3. Repeat these injections biweekly for a further four weeks, but make the emulsion with incomplete adjuvant.
  4. Ten days after the last injection, test-bleed the rabbits from the marginal ear vein. Hold the animal firmly and gently swab the rear marginal vein with xylene to dilate the vein. Then cannulate the vein with an Argyle medicut cannula and withdraw the needle, leaving the plastic cannula in place. Draw blood out of the cnnula with a syringe until the required amount has been collected. Transfer the collected blood into a sterile glass universal container.
  5. Remove the cannula and stem the blood flow by sustained pressure on the puncture site with a tissue.
  6. Allow the collected blood to clot by letting it stand at room temperature for 2 h and then at 4oC overnight. Separate the serum from the blood by detaching the clot carefully with a spatula from the walls of the container and pouring the liquid into a centrifuge tube. Then centrifuge the clot at 2500g for 30 min at 4oC and remove any expressed liquid. Add this liquid to the clot-free liquid collected previously and centrifuge the whole pooled liquid as described above. Finally, remove the serum from the cell plellet with a Pasteur pipet (see Note 4).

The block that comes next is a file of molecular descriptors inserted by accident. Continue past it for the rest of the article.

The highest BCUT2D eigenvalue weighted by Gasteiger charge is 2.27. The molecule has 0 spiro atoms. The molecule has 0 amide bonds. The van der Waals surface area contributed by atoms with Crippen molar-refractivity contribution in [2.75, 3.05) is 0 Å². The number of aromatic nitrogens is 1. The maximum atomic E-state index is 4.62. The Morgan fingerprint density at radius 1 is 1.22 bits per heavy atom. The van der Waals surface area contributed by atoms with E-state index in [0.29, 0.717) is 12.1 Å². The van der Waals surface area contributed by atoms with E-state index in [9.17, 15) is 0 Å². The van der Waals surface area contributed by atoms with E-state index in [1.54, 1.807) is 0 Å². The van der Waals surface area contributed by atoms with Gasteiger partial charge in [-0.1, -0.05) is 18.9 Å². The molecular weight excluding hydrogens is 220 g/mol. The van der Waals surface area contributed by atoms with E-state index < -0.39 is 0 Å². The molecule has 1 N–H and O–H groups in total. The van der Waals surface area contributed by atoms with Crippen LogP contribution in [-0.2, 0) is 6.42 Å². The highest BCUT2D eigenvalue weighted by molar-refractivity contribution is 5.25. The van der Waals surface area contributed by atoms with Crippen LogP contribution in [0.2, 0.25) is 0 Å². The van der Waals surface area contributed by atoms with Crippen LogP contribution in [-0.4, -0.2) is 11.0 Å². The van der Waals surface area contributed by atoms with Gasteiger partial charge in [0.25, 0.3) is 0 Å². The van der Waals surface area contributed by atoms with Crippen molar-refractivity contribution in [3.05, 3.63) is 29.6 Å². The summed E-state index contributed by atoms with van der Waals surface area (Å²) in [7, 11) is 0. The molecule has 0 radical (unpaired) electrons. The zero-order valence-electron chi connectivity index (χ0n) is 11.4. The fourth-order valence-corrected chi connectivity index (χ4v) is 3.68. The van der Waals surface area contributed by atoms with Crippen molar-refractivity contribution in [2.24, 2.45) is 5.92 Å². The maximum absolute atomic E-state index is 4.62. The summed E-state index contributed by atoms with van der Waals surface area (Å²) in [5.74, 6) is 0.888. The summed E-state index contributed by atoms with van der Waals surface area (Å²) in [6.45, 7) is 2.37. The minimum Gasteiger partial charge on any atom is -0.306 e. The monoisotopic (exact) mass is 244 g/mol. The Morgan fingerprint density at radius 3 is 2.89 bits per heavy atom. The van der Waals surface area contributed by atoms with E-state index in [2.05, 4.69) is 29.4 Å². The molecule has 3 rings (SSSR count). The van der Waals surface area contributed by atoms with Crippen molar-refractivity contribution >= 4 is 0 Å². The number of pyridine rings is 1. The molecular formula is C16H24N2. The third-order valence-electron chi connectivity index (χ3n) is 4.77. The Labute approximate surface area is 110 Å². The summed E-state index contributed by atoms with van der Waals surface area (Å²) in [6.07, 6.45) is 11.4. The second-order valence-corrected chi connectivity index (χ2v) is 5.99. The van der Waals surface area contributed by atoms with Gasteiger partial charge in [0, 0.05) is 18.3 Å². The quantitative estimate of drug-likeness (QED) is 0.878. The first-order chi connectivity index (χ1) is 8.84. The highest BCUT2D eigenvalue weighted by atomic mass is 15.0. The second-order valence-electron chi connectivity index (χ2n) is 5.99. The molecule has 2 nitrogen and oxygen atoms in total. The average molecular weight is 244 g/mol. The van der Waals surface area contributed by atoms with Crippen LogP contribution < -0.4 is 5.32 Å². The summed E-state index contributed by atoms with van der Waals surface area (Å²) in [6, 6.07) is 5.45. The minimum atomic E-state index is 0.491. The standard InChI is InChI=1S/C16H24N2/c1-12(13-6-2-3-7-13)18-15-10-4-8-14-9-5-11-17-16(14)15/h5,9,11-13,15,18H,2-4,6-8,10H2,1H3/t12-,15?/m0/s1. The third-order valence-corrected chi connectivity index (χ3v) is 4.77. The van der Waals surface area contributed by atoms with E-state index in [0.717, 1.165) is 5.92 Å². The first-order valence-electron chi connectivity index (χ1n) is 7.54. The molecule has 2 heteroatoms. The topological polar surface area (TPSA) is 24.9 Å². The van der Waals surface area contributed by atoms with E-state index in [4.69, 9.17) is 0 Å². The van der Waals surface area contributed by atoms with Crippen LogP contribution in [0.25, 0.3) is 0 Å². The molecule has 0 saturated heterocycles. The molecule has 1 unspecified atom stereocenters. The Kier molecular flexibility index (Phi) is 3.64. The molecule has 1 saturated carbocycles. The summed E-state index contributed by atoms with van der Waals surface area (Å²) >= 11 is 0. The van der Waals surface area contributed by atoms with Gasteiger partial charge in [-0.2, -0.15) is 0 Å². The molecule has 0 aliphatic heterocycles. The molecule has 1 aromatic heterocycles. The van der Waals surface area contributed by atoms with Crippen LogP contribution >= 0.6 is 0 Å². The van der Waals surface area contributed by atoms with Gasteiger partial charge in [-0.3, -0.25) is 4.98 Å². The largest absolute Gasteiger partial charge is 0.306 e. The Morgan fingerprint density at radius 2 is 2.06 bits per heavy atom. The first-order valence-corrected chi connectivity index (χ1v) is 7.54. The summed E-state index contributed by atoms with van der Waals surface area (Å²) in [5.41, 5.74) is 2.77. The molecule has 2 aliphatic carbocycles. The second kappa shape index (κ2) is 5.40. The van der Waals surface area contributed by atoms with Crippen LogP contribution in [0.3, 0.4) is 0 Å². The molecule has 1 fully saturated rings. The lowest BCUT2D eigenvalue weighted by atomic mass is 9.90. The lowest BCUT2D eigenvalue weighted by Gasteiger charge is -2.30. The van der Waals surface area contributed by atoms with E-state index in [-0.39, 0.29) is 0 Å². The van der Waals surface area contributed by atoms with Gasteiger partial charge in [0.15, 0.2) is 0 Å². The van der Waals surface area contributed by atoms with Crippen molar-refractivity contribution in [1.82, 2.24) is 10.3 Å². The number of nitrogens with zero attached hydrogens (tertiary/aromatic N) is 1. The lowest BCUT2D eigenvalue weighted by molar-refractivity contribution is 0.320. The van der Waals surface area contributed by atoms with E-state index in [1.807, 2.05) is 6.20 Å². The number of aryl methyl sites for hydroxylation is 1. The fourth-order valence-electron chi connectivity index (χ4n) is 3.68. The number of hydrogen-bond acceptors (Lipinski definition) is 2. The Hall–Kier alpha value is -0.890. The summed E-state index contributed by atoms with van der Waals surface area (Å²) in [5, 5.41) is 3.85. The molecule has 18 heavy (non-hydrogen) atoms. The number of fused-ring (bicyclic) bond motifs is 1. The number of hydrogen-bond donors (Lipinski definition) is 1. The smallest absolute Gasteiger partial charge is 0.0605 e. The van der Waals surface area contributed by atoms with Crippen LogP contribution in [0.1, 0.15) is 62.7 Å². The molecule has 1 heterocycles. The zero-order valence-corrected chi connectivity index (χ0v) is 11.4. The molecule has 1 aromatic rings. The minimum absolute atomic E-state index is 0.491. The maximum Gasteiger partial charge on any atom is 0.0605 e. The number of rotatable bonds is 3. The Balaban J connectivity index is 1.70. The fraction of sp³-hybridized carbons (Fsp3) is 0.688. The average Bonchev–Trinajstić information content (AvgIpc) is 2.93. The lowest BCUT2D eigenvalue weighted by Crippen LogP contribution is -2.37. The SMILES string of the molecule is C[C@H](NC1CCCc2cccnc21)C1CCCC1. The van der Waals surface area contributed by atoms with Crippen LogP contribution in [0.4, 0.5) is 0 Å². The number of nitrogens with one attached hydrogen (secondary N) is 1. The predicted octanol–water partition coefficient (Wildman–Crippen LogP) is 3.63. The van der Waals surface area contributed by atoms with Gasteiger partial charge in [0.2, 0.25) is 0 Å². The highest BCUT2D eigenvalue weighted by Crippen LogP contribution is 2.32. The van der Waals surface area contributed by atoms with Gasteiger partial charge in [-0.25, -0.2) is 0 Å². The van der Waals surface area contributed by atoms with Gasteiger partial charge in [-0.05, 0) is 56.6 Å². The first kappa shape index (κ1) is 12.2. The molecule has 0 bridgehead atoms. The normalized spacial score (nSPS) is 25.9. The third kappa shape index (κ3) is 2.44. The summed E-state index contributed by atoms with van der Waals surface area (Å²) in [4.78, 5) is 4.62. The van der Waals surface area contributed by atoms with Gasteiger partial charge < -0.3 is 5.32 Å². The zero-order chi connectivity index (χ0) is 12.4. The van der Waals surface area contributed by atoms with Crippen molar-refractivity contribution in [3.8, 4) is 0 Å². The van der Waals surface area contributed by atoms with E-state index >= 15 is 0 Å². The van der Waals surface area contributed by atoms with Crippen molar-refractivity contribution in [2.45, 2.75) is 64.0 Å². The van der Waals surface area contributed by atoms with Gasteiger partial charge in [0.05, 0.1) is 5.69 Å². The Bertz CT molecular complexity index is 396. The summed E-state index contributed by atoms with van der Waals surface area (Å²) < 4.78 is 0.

7. At this stage, test the antiserum using an appropriate assay (see Note 5). If the antibody has the requirements for the use to which it will be put, up to three further bleeds on successive days may be performed. If the antiserum is unsatisfactory, i.e., the reaction in very weak, inject the rabbit again one month after the test bleed, and again test-bleed 10 days after this injection.
  8. Store antibodies in small, preferably sterile, aliquots at a minimum of -20oC. Repeated freezing and thawing should be avoided. For long-term storage, aliquots may be freeze-dried and reconstituted when needed (see Note 6).

  1. The production of antibodies in animals must be carried out in strict accordance with the legislation of the country concerned.